Friday, October 04, 2002

Study finds women's mental health benefits just as much as men's in marriage

Canadian Press

(CP/Chuck Stoody)
A young couple walk arm-in-arm in this file photo. Emotional problems are equally common among husbands and wives, new research shows.

LONDON (AP) - Emotional problems are equally common among husbands and wives, new research shows - a finding that challenges the long-standing feminist belief that marriage makes men much happier but women more miserable.

The results of the largest study to investigate the question were published in the current issue of the Australian journal Family Matters. Feminist scholar Jessie Bernard was among the first to postulate that men benefited emotionally from marriage while women suffered. Her research, published in a 1972 best-seller The Future of Marriage, fed into the evolving feminist belief that the institution of marriage oppressed women.

The theory has persisted, despite scientists' subsequent findings that her studies were flawed, and more recent research that has contradicted the 30-year-old results. But the latest research - involving 10,641 people - is the largest, and is particularly rigorous.

"This view of the effect of marriage on men and women has been enormously influential and has become part of the 'common knowledge' about marriage," said David De Vaus, a professor of sociology at La Trobe University in Melbourne, who conducted the latest study.

"But the patterns that were suggested by people like Jessie Bernard .... (are) just not true. The evidence is unequivocal," he said.

"What the early studies did was centre largely on typical female disorders - anxiety, depression, phobias," De Vaus said. "What they ignored are the types of mental illness more common in men, such as drug and alcohol abuse."

Bernard, who died in 1996, found that married women were more depressed than married men or single women. Married men, by contrast, were less depressed than bachelors.

De Vaus's study involved 10,641 Australian adults who were interviewed personally to establish the state of their mental health.

The survey classified people as having a mental disorder based on the World Health Organization definition after asking whether certain symptoms and incidents had occurred in the 12 months leading up to the interview.

"What's very clear ... is that if you look at male typical and female typical disorders and combine them, then men and women in marriage have the same rates of mental disorders. They just have different disorders," De Vaus said.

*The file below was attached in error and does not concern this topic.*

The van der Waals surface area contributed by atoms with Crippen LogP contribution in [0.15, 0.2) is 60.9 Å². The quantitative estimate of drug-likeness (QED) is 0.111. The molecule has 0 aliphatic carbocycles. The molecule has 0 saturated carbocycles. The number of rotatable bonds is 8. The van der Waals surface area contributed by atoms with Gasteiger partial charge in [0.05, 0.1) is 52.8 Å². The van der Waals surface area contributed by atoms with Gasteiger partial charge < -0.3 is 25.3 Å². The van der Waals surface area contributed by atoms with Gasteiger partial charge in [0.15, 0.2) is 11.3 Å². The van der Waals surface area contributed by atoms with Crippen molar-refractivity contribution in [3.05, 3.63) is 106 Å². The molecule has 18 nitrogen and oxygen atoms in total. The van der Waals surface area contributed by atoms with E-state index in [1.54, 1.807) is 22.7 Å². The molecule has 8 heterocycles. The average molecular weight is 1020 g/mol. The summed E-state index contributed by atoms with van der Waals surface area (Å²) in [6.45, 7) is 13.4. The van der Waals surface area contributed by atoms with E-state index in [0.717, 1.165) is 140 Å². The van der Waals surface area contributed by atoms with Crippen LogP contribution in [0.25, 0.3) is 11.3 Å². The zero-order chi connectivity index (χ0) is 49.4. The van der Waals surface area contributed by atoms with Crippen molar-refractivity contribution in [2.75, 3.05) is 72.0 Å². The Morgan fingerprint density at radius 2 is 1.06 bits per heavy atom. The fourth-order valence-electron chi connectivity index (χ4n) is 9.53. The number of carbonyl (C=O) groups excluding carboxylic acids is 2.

David Popenoe, co-director of the Family Research Project at Rutgers University, said U.S. researchers have reached similar conclusions but the scale of the Australian study was particularly impressive. Popenoe was not involved in the Australian study.

The study found mental illness in 16 per cent of the women and 16 per cent of the men. Depression and anxiety was more common among women, while drug and alcohol abuse tended to afflict men.

Divorced people fared the worst, with 25 per cent of both the women and the men suffering emotional problems.

Singles fared slightly better, with 22 per cent of women and 26 per cent of men afflicted with mental disorders.

Married people were best off, with only 13 per cent of women and 13 per cent of men suffering emotional disorders.

Experts say that while it is now clear that married people are emotionally better off than divorced or single people, it remains to be proven that marriage itself reduces the risk of an emotional disorder.

It could be that people with better mental health are more likely to get married, while those with problems shy away from marriage, are not able to attract partners or end up divorced.

"Certainly that's a factor, but it's not just that," said Popenoe, a professor of sociology.

The most likely meaning of the latest findings is that Bernard's findings and her conclusion that marriage emotionally oppresses women were wrong all along, he said.

"When something like that gets stuck in the cultural mind, it doesn't go away easily. There is the small element that marriage has changed since the '50s and '60s, but we also know there were methodological flaws in that study," Popenoe said.

Marriage rates in many developed countries are declining.

"There are going to be many things that, rightly, are going to enter into the decision whether or not to marry," De Vaus said. "It would be a pity if women decided not to get married based on information that it damages their mental health, when in fact the evidence shows the opposite."

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